The wise individual should look at the Chinese and Asian economic model, where people produce more than they consume, cherishing a culture of thrift and hard work, while churning out tangible products demanded by a hungry Western consumer. The earnings from these products inevitably end up in the homes of the Western men and women who over two decades have been fooled by conspicuous consumption and easy access to credit, and who are today being crushed by debt. This sad state of affairs is a creation of irresponsible banks that borrowed excessively from those same Asians.
This pattern fueled a credit crunch and housing bubble that went south between 2007 and 2009, taking the entire Western banking system with it. Today, a highly leveraged European banking system is still living with the consequences. The global economy remains under threat from a debt load in the Western marketplace the height and mass of a vast mountain range.
Asian thrift is a lesson everyone in the VI could learn and benefit from. We must get back to the basics: producing much more of what we consume, waiting to purchase a big ticket item only after we have the money safely saved, and learning how to live within our means. As the old people say, “If you cannot afford something, leave it alone!”
Many VIslanders and belongers are blessed with land ownership. This is an inheritance that has created personal equity levels that are probably higher than most communities without a similar dynamic. However, we must be careful with this precious asset, so that it won’t be frittered away on foolish schemes.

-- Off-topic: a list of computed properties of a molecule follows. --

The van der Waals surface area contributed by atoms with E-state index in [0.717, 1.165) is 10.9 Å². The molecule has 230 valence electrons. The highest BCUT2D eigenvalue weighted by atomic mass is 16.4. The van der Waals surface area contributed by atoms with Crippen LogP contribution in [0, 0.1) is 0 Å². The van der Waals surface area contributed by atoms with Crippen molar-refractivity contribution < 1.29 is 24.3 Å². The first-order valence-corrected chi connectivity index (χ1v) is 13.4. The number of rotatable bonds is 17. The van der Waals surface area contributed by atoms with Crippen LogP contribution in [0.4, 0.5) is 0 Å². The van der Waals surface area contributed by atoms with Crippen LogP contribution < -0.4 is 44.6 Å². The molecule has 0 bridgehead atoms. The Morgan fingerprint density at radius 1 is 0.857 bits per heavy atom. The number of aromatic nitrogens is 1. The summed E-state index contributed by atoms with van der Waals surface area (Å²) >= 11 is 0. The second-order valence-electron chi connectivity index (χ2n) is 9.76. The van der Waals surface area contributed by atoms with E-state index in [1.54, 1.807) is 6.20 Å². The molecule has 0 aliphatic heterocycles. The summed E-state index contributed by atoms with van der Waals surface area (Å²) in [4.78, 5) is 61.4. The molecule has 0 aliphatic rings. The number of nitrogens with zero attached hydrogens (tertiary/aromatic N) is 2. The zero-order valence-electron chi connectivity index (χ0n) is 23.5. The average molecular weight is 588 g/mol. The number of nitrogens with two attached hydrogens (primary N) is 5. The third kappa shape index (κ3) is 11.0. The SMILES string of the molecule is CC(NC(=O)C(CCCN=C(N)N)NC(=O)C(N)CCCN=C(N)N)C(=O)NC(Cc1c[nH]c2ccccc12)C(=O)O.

A brilliant article in Newsweek magazine on Dec. 26, 2011 was titled “The big lie: Wall Street has destroyed the wonder that is America.” The author, veteran Wall Street insider Michael Thomas, spoke of the phenomenon of “Easy Street,” a culture of these modern times of “kiss ass” and “lie through my teeth” that is “anti-communitarian and morally opaque.”
The author speaks of a culture of immoral bookkeeping, elaborate corruption, and greed that has created a casino society with one percent owning the country’s wealth and essentially living off the remaining 99 percent.
Mr. Thomas also writes of derivative malefactions, subprime mania, and rogue trading that is tantamount to “grubby schemes and scams.” The author sees the Occupy Wall Street movement as the tip of an iceberg that will see a global economic collapse shortly. Let us all hope this never happens!
Consequently, caution these days is a virtue. And yours truly subscribes to the “Warren Buffet school of investment.” The world’s richest and greatest investor puts it very simply: “Work hard, earn and save before spending, spend wisely, and live simply.” He further advises the consumer to view thrift as virtue, and to aim to own a personal business, but never to put all the eggs into one basket. Mr. Buffett also advises the individual to use credit only as a tool, and pay it off monthly. Mr. Buffett typically invests in everyday products that are necessities, and looks at the long term when investing.
Though he is worth more than $30 billion dollars, he lives in the same modest home he bought in the 1950s, he drives an equally modest car, and many of the executives working in his myriad businesses, including an aircraft manufacturer, get the shock of their lives as they depart their first-class cabin on that all-expenses-paid business trip, only to realise later that their boss was all the while sitting happily in economy on the same plane.
Yes, “the richest man is the man whose pleasures are cheapest,” as Thomas Jefferson put it. And so true the proverb that “a fool and his money are soon parted.” Money earned the hard and old-fashioned way, by the sweat of the brow, lasts longer, according to a Hebrew Proverb. So leave those fancy-looking schemes alone!